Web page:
Michael Grusky makes the point that the spectacular rise in inequality has been generated within the market – and so we need to concentrate reforming market institutions if we are to be successful. “Powerful corporate interests have been successful in building self-serving and inequality-generating institutions … that have come to be represented – through an ingenious sleight of hand – as laissez-faire capitalism.” We’d have less inequality, Grusky argues, if the labour market and other institutions were in fact more open and competitive.

National and international efforts here have been directed at equalizing the rules of the game: reforming labour market institutions, facilitating the formation of unions, strengthening corporate governance structures, and supporting greater workplace democracy. There are living wage campaigns in many countries including Canada. Strengthening labour standards, including minimum wage laws, has been another avenue of interest.

Encouraging Dialogue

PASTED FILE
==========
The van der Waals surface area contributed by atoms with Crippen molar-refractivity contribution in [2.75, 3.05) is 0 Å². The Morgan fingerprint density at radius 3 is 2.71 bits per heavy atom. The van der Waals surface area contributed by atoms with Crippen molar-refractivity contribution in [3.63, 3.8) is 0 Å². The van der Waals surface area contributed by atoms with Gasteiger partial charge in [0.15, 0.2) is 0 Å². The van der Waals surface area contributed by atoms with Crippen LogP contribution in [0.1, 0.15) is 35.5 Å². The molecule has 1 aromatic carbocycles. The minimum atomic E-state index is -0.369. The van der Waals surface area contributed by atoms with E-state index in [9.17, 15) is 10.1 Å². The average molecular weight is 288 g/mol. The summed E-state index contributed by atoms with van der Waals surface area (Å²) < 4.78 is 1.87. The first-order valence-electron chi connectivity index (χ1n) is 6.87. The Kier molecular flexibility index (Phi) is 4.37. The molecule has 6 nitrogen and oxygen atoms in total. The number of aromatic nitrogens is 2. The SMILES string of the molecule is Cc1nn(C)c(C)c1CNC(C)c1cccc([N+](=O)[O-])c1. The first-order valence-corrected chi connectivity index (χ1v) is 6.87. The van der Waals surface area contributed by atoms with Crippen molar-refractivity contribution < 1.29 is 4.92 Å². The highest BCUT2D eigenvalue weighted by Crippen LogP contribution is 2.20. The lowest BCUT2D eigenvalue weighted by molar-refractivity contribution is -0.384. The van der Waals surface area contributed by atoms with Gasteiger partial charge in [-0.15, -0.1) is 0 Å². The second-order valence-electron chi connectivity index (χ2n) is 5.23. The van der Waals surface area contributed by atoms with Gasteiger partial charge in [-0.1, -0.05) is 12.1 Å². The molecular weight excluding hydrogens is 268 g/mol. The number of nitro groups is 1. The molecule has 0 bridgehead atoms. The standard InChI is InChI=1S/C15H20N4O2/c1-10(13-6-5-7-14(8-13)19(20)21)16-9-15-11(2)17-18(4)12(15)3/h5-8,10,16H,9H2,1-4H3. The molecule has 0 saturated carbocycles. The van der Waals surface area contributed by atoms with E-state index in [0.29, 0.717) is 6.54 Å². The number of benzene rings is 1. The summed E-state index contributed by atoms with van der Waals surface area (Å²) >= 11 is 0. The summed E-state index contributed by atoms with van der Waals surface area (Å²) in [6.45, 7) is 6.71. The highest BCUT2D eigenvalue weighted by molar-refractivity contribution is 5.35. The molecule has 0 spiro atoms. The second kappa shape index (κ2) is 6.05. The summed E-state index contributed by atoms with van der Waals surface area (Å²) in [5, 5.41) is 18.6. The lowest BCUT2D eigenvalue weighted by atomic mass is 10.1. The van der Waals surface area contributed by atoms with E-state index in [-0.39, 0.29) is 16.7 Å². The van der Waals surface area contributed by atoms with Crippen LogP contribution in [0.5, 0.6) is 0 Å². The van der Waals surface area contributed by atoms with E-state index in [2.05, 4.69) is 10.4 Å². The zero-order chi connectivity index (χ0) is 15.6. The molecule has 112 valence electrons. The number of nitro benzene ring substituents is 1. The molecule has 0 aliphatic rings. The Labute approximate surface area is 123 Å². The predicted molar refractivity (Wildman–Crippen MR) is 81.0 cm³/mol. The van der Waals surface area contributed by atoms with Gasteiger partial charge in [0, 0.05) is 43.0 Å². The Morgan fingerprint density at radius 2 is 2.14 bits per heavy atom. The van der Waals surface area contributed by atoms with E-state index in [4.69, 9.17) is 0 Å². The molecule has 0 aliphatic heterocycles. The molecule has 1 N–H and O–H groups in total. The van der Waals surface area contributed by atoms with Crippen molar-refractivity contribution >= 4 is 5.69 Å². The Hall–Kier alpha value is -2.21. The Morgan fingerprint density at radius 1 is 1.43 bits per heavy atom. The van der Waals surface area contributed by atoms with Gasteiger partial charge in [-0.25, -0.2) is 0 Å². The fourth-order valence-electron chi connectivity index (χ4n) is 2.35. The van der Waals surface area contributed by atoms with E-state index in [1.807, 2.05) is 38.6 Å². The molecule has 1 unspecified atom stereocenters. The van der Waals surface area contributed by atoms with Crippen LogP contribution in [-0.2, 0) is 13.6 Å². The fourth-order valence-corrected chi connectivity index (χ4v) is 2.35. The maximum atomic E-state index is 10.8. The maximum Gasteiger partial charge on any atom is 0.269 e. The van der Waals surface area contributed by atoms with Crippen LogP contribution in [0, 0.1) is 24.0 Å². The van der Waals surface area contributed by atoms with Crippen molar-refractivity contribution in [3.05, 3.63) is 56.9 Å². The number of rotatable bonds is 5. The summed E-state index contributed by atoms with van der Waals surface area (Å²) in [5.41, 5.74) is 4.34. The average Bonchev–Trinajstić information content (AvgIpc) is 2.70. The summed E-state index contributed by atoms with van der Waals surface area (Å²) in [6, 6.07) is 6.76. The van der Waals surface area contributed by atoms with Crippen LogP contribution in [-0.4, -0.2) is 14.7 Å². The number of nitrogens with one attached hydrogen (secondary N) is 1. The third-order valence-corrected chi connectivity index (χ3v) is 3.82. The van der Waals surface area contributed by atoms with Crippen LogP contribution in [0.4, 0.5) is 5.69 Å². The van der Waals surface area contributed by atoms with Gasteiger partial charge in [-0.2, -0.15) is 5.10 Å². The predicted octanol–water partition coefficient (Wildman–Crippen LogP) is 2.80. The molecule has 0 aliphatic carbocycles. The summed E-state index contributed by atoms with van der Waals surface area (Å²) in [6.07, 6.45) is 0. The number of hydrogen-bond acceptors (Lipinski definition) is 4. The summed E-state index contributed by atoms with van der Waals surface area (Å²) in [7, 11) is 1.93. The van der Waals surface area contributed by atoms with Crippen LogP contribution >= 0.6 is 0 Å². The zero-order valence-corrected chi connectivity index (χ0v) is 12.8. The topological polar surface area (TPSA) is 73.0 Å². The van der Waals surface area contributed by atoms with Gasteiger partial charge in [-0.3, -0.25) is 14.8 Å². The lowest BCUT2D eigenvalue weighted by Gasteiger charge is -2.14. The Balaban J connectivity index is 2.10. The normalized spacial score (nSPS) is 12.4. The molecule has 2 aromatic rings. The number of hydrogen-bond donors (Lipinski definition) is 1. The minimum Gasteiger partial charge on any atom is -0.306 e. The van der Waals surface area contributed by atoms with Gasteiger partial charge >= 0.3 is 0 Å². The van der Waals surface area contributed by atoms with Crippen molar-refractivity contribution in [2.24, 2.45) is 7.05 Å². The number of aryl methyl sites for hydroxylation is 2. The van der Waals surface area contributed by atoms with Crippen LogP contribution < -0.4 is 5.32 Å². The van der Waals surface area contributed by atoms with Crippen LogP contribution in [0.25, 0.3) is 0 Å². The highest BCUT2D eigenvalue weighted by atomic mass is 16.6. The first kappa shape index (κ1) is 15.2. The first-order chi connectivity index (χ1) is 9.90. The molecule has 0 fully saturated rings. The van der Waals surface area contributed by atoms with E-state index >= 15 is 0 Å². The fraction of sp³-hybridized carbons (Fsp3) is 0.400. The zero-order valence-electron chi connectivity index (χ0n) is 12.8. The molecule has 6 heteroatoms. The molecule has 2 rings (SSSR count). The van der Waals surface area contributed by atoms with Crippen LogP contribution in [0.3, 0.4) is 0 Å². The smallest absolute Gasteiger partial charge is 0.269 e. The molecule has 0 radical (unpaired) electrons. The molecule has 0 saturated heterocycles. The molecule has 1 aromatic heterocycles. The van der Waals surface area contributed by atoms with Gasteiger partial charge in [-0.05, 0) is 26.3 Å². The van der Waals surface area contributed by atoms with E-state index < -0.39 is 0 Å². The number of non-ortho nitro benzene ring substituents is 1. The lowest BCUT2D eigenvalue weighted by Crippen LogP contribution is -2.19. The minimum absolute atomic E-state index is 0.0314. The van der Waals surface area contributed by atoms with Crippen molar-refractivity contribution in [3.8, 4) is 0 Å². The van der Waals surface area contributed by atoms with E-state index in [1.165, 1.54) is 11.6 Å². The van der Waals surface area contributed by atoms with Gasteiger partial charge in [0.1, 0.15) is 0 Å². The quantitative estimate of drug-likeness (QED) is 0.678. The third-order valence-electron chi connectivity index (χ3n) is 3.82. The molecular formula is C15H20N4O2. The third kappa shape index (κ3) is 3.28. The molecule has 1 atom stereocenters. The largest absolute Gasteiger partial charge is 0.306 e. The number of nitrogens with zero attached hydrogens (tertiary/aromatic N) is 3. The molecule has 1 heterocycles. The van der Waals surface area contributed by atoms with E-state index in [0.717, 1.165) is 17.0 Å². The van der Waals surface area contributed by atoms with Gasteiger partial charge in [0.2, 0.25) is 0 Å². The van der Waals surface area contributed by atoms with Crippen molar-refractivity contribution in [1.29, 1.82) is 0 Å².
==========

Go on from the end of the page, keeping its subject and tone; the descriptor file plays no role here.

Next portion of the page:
The Broadbent Institute provides a welcome platform to explore and debate the best strategies for creating a more equal Canada. The different proposals outlined above hint at some of the complexity and passion attached to this debate. A broad range of people and organizations will hopefully be encouraged to join in the dialogue and pursue action for change.

Rising inequality represents an extraordinary waste of human potential, relegating members of our community to the social and economic margins. Providing support to meet basic meets, respecting human rights, promoting the active participation of community members in social, economic, cultural and political life, and affording opportunities to learn over the life course are the key building blocks of a new social compact for the 21st century.

Canada should aim for both rising living standards with good jobs, and the most equitable, just and inclusive society we can create together. While we may not be able to do it all, we can certainly do better, much better.

Katherine Scott is Vice-President of the Canadian Council on Social Development.